UMBC CMSC 461 Spring '99
A computer system, like any other mechanical or electrical system is subject to failure. There are a variety of causes, including disk crash, power failure, software errors, a fire in the machine room, or even sabotage. Whatever the cause, information may be lost. The database must take actions in advance to ensure that the atomicity and durability properties of transactions are preserved. An integral part of a database system is a recovery scheme that is responsible for the restoration of the database to a consistent stage that existed prior to the occurrence of the failure.
The major types of failures involving data integrity (as opposed to data security) are:
To implement stable storage, we need to replicate the needed information on several nonvolatile media with independent failure modes and to update the information in a controlled manner to ensure that failure during data transfer does not damage the needed information.
RAID systems guarantee that the failure of a single disk will not result in the loss of data. The simplest and fasted form of RAID is the mirrored disk, which keeps two copies of each block, on separate disks. RAID systems can not guarantee failure of a site! The most secure systems keep a copy of each block of stable storage at a remote site, writing it out over a computer network, in addition to storing it on a local disk system.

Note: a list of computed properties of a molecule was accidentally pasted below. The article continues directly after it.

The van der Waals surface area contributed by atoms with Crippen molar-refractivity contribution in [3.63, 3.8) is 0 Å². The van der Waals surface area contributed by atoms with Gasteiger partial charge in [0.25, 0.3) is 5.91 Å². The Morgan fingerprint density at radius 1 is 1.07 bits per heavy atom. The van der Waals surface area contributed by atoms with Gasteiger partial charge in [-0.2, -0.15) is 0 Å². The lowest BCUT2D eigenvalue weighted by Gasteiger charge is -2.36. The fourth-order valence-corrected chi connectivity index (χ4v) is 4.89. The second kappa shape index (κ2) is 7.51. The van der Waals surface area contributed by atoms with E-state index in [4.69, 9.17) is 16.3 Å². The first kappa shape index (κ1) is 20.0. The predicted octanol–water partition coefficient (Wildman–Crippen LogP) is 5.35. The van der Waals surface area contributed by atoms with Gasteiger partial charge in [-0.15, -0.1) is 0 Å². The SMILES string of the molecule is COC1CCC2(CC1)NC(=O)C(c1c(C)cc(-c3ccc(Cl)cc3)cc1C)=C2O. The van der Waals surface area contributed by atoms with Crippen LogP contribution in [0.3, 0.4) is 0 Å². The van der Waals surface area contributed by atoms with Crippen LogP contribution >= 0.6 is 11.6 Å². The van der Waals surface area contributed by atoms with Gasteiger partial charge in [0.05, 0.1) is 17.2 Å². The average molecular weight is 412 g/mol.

Transfer of data between memory and disk storage can result in:
If a data transfer failure occurs, the system must detect it and invoke a recovery procedure to restore the block to a consistent state. To do so, the system must maintain two physical blocks for each logical database block.
A transfer of a block of data would be:
During recovery, each pair of physical blocks is examined. If both of them are the same and no detectable error exists, then no further actions are necessary.
If one block contains a detectable error, then we replace its content with the contents of the other block.
When the blocks contain different data without a detectable error in either, then the contents of the second block are written to the first block.
Hopefully, this recovery procedure ensures that a write to stable storage either succeeds completely or results in no change.
The most widely used structure for recording database modifications is the log. The log is a sequence of log records and maintains a history of all update activities in the database. There are several types of log records.
An update log record describes a single database write:
Whenever a transaction performs a write, it is essential that the log record for that write be created before the database is modified. Once a log record exists, we can output the modification that has already been output to the database. Also we have the ability to undo a modification that has already been output to the database, by using the old-value field in the log records.
For log records to be useful for recovery from system and disk failures, the log must reside on stable storage. However, since the log contains a complete record of all database activity, the volume of data stored in the log may become unreasonable large.
The deferred-modification technique ensures transaction atomicity by recording all database modifications in the log, but deferring all write operations of a transaction until the transaction partially commits (i.e., once the final action of the transaction has been executed). Then the information in the logs is used to execute the deferred writes. If the system crashes or if the transaction aborts, then the information in the logs is ignored.